Ridgefield has thousands of migratory bird visitors as well as many year-round residents. Because of that, and the seasonal water level changes, there is always something different to see. I make a point of visiting there three or four times a year, so you can expect to see more photoshoot blogs starring the birds of Ridgefield in the future.
Last week, I wrote of my thoughts about taking a public stand on a local school bond measure. I very much appreciate the comment that Calpoppy posted and it really got me to thinking more positively about taking that public stand. (link to previous blog: Grassroots Political Activism)
My husband and I did quite a bit of research since I posted that blog. He checked into direct mail postcards. I checked into the legalities of political advertising with the Washington State Public Disclosure Commission. He found out that we could have a mailer printed on 6×9-inch card stock for around $300 and that the postal service has priced DDDM (Door to Door Direct Mail) service very reasonably so that mailing costs for our ZIP code would be around $300 as well. Nowhere, though, could either of us find a map or other indicator of what area is served by the Toledo school district. We know that the high school, at least, draws from a larger area than just Toledo, but how large an area? Husband learned, for example, that students in the nearby town of Vader have a choice of attending either Toledo or Winlock high school.
There will be a school bond measure on the ballot where I live in rural western Washington. If it passes, local property taxes will increase by about $600 per year for the average home in this area, about a 33% increase. In round numbers, the school board wants to spend $23,000,000 on improvements and upgrades to a high school that has 300 students. When I first read about this, in a mailing sent out by the school district last spring, I was stunned. Since then, there has not been an editorial in the local weekly newspaper. No further mailings. No campaigning. Nothing. I find that amazing.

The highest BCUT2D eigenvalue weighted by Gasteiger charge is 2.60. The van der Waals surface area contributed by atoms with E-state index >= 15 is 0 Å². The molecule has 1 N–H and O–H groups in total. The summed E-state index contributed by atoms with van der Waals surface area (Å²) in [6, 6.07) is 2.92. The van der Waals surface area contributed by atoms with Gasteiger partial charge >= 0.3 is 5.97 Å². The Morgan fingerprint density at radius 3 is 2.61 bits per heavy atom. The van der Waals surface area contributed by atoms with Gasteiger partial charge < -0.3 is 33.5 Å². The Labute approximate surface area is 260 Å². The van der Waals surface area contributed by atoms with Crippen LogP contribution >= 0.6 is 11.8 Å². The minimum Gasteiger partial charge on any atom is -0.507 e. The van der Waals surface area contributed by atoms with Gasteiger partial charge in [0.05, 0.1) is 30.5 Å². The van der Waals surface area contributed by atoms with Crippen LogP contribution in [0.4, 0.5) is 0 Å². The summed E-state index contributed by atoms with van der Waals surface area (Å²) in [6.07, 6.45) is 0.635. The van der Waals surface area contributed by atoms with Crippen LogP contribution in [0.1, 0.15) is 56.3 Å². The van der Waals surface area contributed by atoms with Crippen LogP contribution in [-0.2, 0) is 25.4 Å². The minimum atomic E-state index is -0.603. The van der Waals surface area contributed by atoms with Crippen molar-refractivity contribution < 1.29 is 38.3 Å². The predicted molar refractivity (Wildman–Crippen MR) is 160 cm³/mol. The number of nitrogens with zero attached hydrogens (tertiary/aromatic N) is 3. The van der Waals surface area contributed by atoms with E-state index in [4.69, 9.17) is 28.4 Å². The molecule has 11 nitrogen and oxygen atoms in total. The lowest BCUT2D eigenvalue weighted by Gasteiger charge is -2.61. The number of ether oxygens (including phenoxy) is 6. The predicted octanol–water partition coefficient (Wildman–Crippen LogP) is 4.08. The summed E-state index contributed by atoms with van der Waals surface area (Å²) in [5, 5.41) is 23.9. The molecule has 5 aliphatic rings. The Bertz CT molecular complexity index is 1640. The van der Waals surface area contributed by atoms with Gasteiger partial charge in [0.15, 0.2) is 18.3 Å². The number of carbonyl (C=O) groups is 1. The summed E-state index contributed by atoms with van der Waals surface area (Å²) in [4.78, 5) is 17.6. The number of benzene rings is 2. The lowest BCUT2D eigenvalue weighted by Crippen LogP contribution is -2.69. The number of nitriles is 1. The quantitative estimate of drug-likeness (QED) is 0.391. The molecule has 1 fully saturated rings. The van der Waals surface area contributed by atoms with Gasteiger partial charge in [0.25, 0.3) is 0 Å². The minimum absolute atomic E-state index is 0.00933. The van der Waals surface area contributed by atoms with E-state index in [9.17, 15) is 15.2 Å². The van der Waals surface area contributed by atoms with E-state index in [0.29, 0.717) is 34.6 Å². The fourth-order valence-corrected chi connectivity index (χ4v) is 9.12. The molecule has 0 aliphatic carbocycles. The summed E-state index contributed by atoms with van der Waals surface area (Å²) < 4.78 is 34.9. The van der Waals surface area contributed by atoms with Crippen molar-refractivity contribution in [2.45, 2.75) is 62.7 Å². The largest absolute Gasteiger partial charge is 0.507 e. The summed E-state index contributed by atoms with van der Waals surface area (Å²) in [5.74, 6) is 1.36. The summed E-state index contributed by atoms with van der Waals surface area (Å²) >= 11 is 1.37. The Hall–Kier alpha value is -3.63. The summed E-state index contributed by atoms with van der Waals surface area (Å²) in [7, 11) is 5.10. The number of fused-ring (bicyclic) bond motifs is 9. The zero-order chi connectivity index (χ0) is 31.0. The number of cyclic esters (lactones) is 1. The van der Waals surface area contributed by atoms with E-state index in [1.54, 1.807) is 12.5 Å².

People in Washington state vote by mail. Ballots will be mailed out in a couple of weeks and the deadline for voters to mail them back is November 4. Since voting can and does happen over a two-week period at the end of October, the time for political advertising and mailers happens about a week from now.
I happen to feel that amount of the proposed bond measure is outrageous for the size of the school. The property tax increase to pay for school improvements will last for 30 years and — who’s kidding who? — long before that bond is paid for, the school district will have need for further special funding. Because of my strong feelings, I have been giving thought to putting out my own mailing or newspaper ad to campaign against this bond measure.
Low tide is the best time to visit Nisqually National Wildlife Refuge, located near Olympia in northwest Washington state. Conveniently for me on the day I visited, that happened at 12:30PM. I arrived at noon and explored the refuge for 3 hours.
Just as I set foot on the boardwalk that would take me through a riparian forest, I spied a snake that I had never seen before. Later research at home revealed that it is a subspecie of garter snake, the Puget Sound Garter Snake. Nothing to fear; it is not poisonous.
I was able to get only a couple of quick shots of this handsome snake before a young girl came tromping along the boardwalk in the opposite direction and nearly stepped on the snake. I yelled. She jumped. And the snake darted back under cover.